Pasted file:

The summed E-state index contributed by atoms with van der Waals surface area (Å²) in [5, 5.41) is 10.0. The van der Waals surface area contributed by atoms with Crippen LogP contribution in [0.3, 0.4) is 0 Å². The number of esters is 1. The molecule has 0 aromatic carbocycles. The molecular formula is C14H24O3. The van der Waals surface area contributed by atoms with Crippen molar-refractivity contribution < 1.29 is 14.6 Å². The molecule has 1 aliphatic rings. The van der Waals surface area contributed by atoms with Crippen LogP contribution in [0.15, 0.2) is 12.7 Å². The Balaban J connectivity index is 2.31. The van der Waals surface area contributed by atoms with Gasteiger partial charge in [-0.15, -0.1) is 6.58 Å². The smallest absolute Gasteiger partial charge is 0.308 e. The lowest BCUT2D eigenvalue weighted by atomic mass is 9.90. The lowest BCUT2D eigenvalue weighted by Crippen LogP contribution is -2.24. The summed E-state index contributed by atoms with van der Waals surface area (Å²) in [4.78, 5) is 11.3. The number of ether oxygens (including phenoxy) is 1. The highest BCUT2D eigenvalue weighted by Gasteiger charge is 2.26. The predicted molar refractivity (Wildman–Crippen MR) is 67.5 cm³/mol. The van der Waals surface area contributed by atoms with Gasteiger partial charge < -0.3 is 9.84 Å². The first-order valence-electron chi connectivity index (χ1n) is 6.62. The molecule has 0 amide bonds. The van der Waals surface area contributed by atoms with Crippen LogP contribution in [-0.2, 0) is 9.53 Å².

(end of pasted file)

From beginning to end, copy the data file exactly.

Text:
The summed E-state index contributed by atoms with van der Waals surface area (Å²) in [5, 5.41) is 10.0. The van der Waals surface area contributed by atoms with Crippen LogP contribution in [0.3, 0.4) is 0 Å². The number of esters is 1. The molecule has 0 aromatic carbocycles. The molecular formula is C14H24O3. The van der Waals surface area contributed by atoms with Crippen molar-refractivity contribution < 1.29 is 14.6 Å². The molecule has 1 aliphatic rings. The van der Waals surface area contributed by atoms with Crippen LogP contribution in [0.15, 0.2) is 12.7 Å². The Balaban J connectivity index is 2.31. The van der Waals surface area contributed by atoms with Gasteiger partial charge in [-0.15, -0.1) is 6.58 Å². The smallest absolute Gasteiger partial charge is 0.308 e. The lowest BCUT2D eigenvalue weighted by atomic mass is 9.90. The lowest BCUT2D eigenvalue weighted by Crippen LogP contribution is -2.24. The summed E-state index contributed by atoms with van der Waals surface area (Å²) in [4.78, 5) is 11.3. The number of ether oxygens (including phenoxy) is 1. The highest BCUT2D eigenvalue weighted by Gasteiger charge is 2.26. The predicted molar refractivity (Wildman–Crippen MR) is 67.5 cm³/mol. The van der Waals surface area contributed by atoms with Gasteiger partial charge < -0.3 is 9.84 Å². The first-order valence-electron chi connectivity index (χ1n) is 6.62. The molecule has 0 amide bonds. The van der Waals surface area contributed by atoms with Crippen LogP contribution in [-0.2, 0) is 9.53 Å².